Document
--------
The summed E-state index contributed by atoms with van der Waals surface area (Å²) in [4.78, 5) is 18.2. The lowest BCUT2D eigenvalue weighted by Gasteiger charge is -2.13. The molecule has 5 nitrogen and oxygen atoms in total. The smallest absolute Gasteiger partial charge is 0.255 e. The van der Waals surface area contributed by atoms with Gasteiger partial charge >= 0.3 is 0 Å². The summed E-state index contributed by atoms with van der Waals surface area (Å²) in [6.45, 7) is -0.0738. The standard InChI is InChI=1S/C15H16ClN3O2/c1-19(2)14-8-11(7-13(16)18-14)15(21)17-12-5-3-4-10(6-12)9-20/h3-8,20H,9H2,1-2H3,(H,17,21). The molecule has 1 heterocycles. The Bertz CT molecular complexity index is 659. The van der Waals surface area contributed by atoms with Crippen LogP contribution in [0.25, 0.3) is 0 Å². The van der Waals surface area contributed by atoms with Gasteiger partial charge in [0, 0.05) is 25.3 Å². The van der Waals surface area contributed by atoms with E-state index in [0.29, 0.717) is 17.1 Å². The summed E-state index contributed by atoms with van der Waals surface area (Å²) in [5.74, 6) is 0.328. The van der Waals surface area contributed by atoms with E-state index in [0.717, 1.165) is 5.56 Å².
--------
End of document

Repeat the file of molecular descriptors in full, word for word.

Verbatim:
The summed E-state index contributed by atoms with van der Waals surface area (Å²) in [4.78, 5) is 18.2. The lowest BCUT2D eigenvalue weighted by Gasteiger charge is -2.13. The molecule has 5 nitrogen and oxygen atoms in total. The smallest absolute Gasteiger partial charge is 0.255 e. The van der Waals surface area contributed by atoms with Gasteiger partial charge >= 0.3 is 0 Å². The summed E-state index contributed by atoms with van der Waals surface area (Å²) in [6.45, 7) is -0.0738. The standard InChI is InChI=1S/C15H16ClN3O2/c1-19(2)14-8-11(7-13(16)18-14)15(21)17-12-5-3-4-10(6-12)9-20/h3-8,20H,9H2,1-2H3,(H,17,21). The molecule has 1 heterocycles. The Bertz CT molecular complexity index is 659. The van der Waals surface area contributed by atoms with Crippen LogP contribution in [0.25, 0.3) is 0 Å². The van der Waals surface area contributed by atoms with Gasteiger partial charge in [0, 0.05) is 25.3 Å². The van der Waals surface area contributed by atoms with E-state index in [0.29, 0.717) is 17.1 Å². The summed E-state index contributed by atoms with van der Waals surface area (Å²) in [5.74, 6) is 0.328. The van der Waals surface area contributed by atoms with E-state index in [0.717, 1.165) is 5.56 Å².